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date: 04 February 2023



  • Arthur Stanley Pease
  •  and David Potter


The word Sibylla, of uncertain etymology, appears first in Heraclitus (DK 22 B 92) and was used as a proper name by the 5th cent. bce (e.g. Ar.Pax 1095, 1116). Specific oracles relating to events in the 4th cent. appear to have been attributed to the Sibyl by Ephorus. Originally the Sibyl seems to have been a single prophetic woman, but by the time of *Heraclides (1) Ponticus (fr. 130–41 Wehrli) a number of places claimed to be the birthplace of Sibylla, traditions concerning a number of different Sibyls began to circulate, and the word came to be a generic term rather than a name. There are a number of Sibylline catalogues, of which the most important was that compiled by *Varro for his Res Divinae. It lists ten: (1) Persian;(2) Libyan;(3) Delphic;(4) Cimmerian (in Italy);(5) Erythraean (named Herophile);(6) Samian;(7) Cumaean;(8) Hellespontine;(9) Phrygian;(10) Tiburtine.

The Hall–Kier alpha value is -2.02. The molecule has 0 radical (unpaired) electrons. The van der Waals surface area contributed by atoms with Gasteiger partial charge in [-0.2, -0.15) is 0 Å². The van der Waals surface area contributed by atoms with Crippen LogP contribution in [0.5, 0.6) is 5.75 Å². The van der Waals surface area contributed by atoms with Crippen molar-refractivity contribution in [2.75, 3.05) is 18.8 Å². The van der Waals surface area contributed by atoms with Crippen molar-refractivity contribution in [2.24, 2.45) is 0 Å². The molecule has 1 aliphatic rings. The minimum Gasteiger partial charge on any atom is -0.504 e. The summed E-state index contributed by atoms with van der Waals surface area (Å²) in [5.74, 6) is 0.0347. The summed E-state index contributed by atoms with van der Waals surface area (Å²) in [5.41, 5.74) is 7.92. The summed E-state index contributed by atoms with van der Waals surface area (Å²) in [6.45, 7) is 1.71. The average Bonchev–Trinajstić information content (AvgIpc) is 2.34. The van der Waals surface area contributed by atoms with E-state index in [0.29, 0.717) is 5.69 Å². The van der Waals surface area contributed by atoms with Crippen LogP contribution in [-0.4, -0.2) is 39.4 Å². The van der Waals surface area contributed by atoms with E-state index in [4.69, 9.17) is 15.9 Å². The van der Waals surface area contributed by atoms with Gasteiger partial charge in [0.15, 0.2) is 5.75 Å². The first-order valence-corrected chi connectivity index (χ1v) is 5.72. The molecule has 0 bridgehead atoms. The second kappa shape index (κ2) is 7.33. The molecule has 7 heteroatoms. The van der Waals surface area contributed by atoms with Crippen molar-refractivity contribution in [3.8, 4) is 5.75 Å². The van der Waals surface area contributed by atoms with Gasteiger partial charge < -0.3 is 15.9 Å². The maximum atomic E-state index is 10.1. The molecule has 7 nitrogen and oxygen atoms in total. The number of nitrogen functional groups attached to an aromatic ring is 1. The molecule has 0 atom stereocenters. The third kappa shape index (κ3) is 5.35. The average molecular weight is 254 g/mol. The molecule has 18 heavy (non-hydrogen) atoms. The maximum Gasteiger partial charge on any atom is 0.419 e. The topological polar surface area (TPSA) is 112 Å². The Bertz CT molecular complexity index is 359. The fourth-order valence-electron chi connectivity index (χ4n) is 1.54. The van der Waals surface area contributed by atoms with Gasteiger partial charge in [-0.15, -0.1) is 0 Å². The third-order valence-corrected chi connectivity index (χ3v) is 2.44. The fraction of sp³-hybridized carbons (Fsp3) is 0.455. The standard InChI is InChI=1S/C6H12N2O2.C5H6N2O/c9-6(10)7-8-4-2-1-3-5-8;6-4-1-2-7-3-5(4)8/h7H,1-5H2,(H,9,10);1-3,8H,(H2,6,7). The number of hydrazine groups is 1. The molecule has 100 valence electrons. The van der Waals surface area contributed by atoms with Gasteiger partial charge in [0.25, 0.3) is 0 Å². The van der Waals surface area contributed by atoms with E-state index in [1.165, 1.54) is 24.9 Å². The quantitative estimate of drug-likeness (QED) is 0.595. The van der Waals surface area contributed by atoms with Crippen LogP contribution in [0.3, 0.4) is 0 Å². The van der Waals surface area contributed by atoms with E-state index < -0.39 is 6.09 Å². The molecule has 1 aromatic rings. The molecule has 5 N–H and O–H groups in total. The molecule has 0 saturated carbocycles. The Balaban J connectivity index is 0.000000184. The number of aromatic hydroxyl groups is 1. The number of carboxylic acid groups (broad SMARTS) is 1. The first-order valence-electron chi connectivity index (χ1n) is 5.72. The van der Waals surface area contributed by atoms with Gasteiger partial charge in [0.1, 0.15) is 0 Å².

• Roman Myth and Religion

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